The chain of pits visible in this image formed by collapse as the giant shield volcano, Arsia Mons, was pulled apart. While magma intruding into the volcano might have pushed the rocks aside, it is also possible that the collapse is caused by the volcano falling apart underneath its own weight.
The small pit in the middle of the chain was discovered by a team of scientists from the U.S. Geological Survey and Arizona State University using data from the THEMIS camera onboard the Mars Odyssey spacecraft during a search for possible cave entrances . They informally named this pit “Annie.” (The subimage is 1500 x 1500; 2 MB).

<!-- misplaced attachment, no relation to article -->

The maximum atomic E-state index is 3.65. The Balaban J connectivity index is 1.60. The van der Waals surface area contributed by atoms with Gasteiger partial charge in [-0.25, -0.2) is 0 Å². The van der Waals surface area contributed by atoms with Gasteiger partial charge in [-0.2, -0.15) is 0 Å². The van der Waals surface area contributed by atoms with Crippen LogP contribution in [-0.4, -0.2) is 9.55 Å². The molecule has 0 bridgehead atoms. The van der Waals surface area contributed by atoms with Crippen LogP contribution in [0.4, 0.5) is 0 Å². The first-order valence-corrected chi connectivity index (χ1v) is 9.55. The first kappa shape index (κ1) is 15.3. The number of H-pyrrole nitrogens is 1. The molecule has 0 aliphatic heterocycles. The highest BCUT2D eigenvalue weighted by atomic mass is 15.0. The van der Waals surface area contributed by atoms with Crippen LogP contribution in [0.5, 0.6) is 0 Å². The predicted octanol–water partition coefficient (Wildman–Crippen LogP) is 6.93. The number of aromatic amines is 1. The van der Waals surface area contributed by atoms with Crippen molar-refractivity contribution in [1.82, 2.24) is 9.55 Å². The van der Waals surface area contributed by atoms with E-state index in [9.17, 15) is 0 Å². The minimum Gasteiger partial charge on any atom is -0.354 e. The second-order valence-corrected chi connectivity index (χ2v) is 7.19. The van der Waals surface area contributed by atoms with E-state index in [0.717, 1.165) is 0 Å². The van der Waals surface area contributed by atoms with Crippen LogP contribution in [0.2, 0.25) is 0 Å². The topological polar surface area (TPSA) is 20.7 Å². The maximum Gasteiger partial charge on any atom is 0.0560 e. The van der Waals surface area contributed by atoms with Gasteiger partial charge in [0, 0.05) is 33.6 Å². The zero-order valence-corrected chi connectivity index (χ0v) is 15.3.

A section of the HiRISE image over “Annie” has been specially processed to enhance the contrast in the shadowed areas. This shows that the pit is is largely filled with wind blown materials. Shadow measurements indicate that the floor is about 112 meters (367 feet) below the rim. This is an example of how the different NASA missions are working together to shed light on the darkest mysteries on Mars.Written by: Laszlo P. Keszthelyi (14 October 2007)
This is a stereo pair with ESP_011756_1735 .
More info and image formats at http://hirise.lpl.arizona.edu/PSP_005414_1735
Image: NASA/JPL/University of Arizona